Disparities in Care Deserve More Attention
It has to start, however, with greater acknowledgement of the problem. The national healthcare reform debate was an ideal opportunity for that, which has for the most part been squandered.
As the nation grows even more diverse in the coming decades, issues like cultural competency, care for immigrants, and personalized medicine will become more important to everyday practice. To their credit, physicians and other providers are better than most, particularly politicians, at recognizing disparities and working to correct them, even while facing many other healthcare challenges (including a lack of resources for addressing disparities).
But this isn't a problem physicians can address on their own. If we as a country are truly interested in building a better healthcare system, then we have to start by acknowledging that the system fails certain segments of society in predictable and shameful ways.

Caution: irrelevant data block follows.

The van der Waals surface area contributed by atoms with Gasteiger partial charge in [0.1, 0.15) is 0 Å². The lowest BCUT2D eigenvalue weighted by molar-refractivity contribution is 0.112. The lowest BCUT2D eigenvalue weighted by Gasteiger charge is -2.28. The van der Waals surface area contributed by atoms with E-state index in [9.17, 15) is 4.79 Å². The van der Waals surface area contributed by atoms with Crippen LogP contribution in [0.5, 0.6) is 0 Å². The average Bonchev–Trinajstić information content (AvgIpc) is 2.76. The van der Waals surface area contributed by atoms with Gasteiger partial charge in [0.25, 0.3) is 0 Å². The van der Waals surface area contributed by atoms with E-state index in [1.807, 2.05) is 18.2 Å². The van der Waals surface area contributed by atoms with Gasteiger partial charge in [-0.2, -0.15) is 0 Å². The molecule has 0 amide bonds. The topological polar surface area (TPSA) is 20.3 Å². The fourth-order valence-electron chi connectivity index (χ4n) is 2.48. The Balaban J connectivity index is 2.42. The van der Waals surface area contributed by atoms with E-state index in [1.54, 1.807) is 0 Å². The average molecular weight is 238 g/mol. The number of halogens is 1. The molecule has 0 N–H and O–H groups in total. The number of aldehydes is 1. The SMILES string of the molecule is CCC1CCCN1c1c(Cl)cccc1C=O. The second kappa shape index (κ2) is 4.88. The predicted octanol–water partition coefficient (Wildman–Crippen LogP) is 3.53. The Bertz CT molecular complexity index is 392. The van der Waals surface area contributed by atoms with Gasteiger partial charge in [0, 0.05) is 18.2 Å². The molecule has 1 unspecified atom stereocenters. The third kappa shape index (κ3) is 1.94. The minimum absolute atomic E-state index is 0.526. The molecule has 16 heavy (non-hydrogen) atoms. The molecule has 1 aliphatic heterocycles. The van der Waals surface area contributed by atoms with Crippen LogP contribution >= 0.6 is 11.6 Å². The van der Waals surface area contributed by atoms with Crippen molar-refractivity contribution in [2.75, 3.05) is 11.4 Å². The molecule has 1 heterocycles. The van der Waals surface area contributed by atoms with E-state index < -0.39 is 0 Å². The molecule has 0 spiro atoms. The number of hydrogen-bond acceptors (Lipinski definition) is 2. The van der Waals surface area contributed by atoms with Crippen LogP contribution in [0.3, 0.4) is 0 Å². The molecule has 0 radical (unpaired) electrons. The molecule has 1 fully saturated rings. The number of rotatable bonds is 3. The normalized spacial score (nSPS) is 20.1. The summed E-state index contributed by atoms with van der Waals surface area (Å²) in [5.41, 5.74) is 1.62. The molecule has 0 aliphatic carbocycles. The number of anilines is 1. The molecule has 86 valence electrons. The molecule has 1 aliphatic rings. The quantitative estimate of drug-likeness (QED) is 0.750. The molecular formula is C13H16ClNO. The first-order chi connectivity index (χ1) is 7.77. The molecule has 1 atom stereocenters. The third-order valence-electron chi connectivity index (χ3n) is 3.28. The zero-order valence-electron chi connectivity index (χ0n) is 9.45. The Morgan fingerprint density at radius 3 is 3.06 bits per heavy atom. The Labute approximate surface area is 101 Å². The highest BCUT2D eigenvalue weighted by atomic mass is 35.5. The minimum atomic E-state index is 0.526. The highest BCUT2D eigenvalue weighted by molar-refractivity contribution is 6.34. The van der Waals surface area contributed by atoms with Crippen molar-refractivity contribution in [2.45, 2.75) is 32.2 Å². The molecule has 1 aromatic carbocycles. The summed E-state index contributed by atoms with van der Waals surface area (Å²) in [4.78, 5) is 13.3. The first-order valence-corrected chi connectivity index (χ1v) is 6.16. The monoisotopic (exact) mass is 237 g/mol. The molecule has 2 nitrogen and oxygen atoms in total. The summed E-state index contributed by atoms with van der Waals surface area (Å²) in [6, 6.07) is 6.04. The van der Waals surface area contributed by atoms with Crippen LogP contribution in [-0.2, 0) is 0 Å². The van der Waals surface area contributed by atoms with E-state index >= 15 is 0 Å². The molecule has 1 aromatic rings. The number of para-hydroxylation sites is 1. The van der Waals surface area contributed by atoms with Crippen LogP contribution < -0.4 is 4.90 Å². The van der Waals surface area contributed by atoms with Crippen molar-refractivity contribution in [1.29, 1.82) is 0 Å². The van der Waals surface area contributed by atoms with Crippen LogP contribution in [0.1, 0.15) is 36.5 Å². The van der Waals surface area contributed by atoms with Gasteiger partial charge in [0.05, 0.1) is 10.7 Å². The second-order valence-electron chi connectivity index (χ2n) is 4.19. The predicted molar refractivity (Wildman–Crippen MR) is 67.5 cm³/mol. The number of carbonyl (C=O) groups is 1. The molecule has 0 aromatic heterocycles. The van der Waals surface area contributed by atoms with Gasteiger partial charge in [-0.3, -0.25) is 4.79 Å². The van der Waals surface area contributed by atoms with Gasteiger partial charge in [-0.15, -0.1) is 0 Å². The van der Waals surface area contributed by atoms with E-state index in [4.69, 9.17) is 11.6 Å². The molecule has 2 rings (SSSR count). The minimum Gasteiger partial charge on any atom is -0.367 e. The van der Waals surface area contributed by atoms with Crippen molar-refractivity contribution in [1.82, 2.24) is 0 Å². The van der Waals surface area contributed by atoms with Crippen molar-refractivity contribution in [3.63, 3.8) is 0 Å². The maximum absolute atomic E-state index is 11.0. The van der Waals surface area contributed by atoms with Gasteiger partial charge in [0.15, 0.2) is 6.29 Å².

Note: You can sign up to receive HealthLeaders Media PhysicianLeaders, a free weekly e-newsletter that features the top physician business headlines of the week from leading news sources.
Elyas Bakhtiari is a freelance editor for HealthLeaders Media.
- Interventional Radiology No Longer a Sub-Specialty
- NFP Hospitals' Revenue Growth at 'All-Time Low'
- Acute Kidney Injury Gets New Focus
- Transforming Cancer Care
- Half of All Primary Care, Internal Medicine Jobs Unfilled in 2013
- mHealth Tackles Readmissions
- CNO Leads $1M Charge for New Scrubs, Uniforms
- MA an Insurance Proving Ground for Providers
- Sharp HealthCare Leaves Pioneer ACO Program
- Evidence-Based Practice and Nursing Research: Avoiding Confusion